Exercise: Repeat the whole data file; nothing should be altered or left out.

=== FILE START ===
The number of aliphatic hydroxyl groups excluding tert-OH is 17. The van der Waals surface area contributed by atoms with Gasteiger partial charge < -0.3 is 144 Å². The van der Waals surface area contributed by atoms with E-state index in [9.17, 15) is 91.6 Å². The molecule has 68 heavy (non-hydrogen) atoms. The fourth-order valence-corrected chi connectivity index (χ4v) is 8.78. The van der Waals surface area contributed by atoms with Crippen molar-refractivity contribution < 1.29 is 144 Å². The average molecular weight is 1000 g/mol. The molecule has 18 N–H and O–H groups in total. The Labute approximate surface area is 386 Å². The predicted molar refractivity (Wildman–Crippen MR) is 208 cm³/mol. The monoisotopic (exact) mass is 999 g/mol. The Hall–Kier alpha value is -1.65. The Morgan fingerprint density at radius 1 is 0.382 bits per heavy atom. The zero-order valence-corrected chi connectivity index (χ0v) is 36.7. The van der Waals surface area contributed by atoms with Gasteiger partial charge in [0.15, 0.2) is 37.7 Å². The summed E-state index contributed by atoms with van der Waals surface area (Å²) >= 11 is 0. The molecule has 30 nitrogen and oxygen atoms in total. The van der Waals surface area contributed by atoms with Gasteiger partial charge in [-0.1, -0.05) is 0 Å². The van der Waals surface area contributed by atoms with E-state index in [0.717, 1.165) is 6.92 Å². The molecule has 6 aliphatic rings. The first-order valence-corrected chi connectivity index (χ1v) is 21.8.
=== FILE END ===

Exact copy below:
The number of aliphatic hydroxyl groups excluding tert-OH is 17. The van der Waals surface area contributed by atoms with Gasteiger partial charge < -0.3 is 144 Å². The van der Waals surface area contributed by atoms with E-state index in [9.17, 15) is 91.6 Å². The molecule has 68 heavy (non-hydrogen) atoms. The fourth-order valence-corrected chi connectivity index (χ4v) is 8.78. The van der Waals surface area contributed by atoms with Crippen molar-refractivity contribution < 1.29 is 144 Å². The average molecular weight is 1000 g/mol. The molecule has 18 N–H and O–H groups in total. The Labute approximate surface area is 386 Å². The predicted molar refractivity (Wildman–Crippen MR) is 208 cm³/mol. The monoisotopic (exact) mass is 999 g/mol. The Hall–Kier alpha value is -1.65. The Morgan fingerprint density at radius 1 is 0.382 bits per heavy atom. The zero-order valence-corrected chi connectivity index (χ0v) is 36.7. The van der Waals surface area contributed by atoms with Gasteiger partial charge in [0.15, 0.2) is 37.7 Å². The summed E-state index contributed by atoms with van der Waals surface area (Å²) >= 11 is 0. The molecule has 30 nitrogen and oxygen atoms in total. The van der Waals surface area contributed by atoms with Gasteiger partial charge in [-0.1, -0.05) is 0 Å². The van der Waals surface area contributed by atoms with E-state index in [0.717, 1.165) is 6.92 Å². The molecule has 6 aliphatic rings. The first-order valence-corrected chi connectivity index (χ1v) is 21.8.